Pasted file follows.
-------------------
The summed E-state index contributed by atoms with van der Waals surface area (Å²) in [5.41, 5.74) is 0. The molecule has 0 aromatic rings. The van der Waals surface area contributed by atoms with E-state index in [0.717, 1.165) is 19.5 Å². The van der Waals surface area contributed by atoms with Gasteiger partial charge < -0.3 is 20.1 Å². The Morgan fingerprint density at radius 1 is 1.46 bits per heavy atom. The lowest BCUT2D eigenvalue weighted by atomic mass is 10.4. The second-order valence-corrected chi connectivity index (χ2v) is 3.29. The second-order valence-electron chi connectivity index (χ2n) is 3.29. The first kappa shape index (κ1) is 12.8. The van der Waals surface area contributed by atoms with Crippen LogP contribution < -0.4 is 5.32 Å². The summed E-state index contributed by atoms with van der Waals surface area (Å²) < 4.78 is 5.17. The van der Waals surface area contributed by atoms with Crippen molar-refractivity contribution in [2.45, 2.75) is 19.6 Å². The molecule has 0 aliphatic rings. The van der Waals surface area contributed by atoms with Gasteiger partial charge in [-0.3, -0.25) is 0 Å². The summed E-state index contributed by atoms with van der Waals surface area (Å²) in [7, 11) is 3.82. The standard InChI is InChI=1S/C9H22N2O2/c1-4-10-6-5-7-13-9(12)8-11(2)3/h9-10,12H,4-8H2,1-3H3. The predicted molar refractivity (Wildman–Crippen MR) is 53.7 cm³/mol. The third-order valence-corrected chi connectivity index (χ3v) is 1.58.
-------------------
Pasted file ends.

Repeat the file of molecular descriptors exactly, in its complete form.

The summed E-state index contributed by atoms with van der Waals surface area (Å²) in [5.41, 5.74) is 0. The molecule has 0 aromatic rings. The van der Waals surface area contributed by atoms with E-state index in [0.717, 1.165) is 19.5 Å². The van der Waals surface area contributed by atoms with Gasteiger partial charge < -0.3 is 20.1 Å². The Morgan fingerprint density at radius 1 is 1.46 bits per heavy atom. The lowest BCUT2D eigenvalue weighted by atomic mass is 10.4. The second-order valence-corrected chi connectivity index (χ2v) is 3.29. The second-order valence-electron chi connectivity index (χ2n) is 3.29. The first kappa shape index (κ1) is 12.8. The van der Waals surface area contributed by atoms with Crippen LogP contribution < -0.4 is 5.32 Å². The summed E-state index contributed by atoms with van der Waals surface area (Å²) < 4.78 is 5.17. The van der Waals surface area contributed by atoms with Crippen molar-refractivity contribution in [2.45, 2.75) is 19.6 Å². The molecule has 0 aliphatic rings. The van der Waals surface area contributed by atoms with Gasteiger partial charge in [-0.3, -0.25) is 0 Å². The summed E-state index contributed by atoms with van der Waals surface area (Å²) in [7, 11) is 3.82. The standard InChI is InChI=1S/C9H22N2O2/c1-4-10-6-5-7-13-9(12)8-11(2)3/h9-10,12H,4-8H2,1-3H3. The predicted molar refractivity (Wildman–Crippen MR) is 53.7 cm³/mol. The third-order valence-corrected chi connectivity index (χ3v) is 1.58.